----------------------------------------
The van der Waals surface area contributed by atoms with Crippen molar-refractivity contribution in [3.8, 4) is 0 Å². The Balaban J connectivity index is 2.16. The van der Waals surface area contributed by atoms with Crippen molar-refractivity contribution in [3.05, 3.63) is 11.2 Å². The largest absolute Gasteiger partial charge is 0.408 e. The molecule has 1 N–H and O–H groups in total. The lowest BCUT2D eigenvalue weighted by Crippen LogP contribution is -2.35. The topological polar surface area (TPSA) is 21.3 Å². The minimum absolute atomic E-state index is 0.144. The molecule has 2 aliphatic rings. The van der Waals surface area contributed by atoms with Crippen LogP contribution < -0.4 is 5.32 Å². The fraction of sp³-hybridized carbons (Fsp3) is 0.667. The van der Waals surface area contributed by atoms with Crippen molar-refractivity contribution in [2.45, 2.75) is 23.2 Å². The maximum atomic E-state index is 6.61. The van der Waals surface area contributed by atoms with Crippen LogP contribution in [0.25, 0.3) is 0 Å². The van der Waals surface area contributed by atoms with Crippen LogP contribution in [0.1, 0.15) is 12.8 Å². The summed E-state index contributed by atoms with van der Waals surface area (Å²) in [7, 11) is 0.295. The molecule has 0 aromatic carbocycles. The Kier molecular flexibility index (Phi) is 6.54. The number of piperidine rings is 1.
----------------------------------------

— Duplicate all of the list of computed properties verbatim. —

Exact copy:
The van der Waals surface area contributed by atoms with Crippen molar-refractivity contribution in [3.8, 4) is 0 Å². The Balaban J connectivity index is 2.16. The van der Waals surface area contributed by atoms with Crippen molar-refractivity contribution in [3.05, 3.63) is 11.2 Å². The largest absolute Gasteiger partial charge is 0.408 e. The molecule has 1 N–H and O–H groups in total. The lowest BCUT2D eigenvalue weighted by Crippen LogP contribution is -2.35. The topological polar surface area (TPSA) is 21.3 Å². The minimum absolute atomic E-state index is 0.144. The molecule has 2 aliphatic rings. The van der Waals surface area contributed by atoms with Crippen LogP contribution < -0.4 is 5.32 Å². The fraction of sp³-hybridized carbons (Fsp3) is 0.667. The van der Waals surface area contributed by atoms with Crippen molar-refractivity contribution in [2.45, 2.75) is 23.2 Å². The maximum atomic E-state index is 6.61. The van der Waals surface area contributed by atoms with Crippen LogP contribution in [0.25, 0.3) is 0 Å². The van der Waals surface area contributed by atoms with Crippen LogP contribution in [0.1, 0.15) is 12.8 Å². The summed E-state index contributed by atoms with van der Waals surface area (Å²) in [7, 11) is 0.295. The molecule has 0 aromatic carbocycles. The Kier molecular flexibility index (Phi) is 6.54. The number of piperidine rings is 1.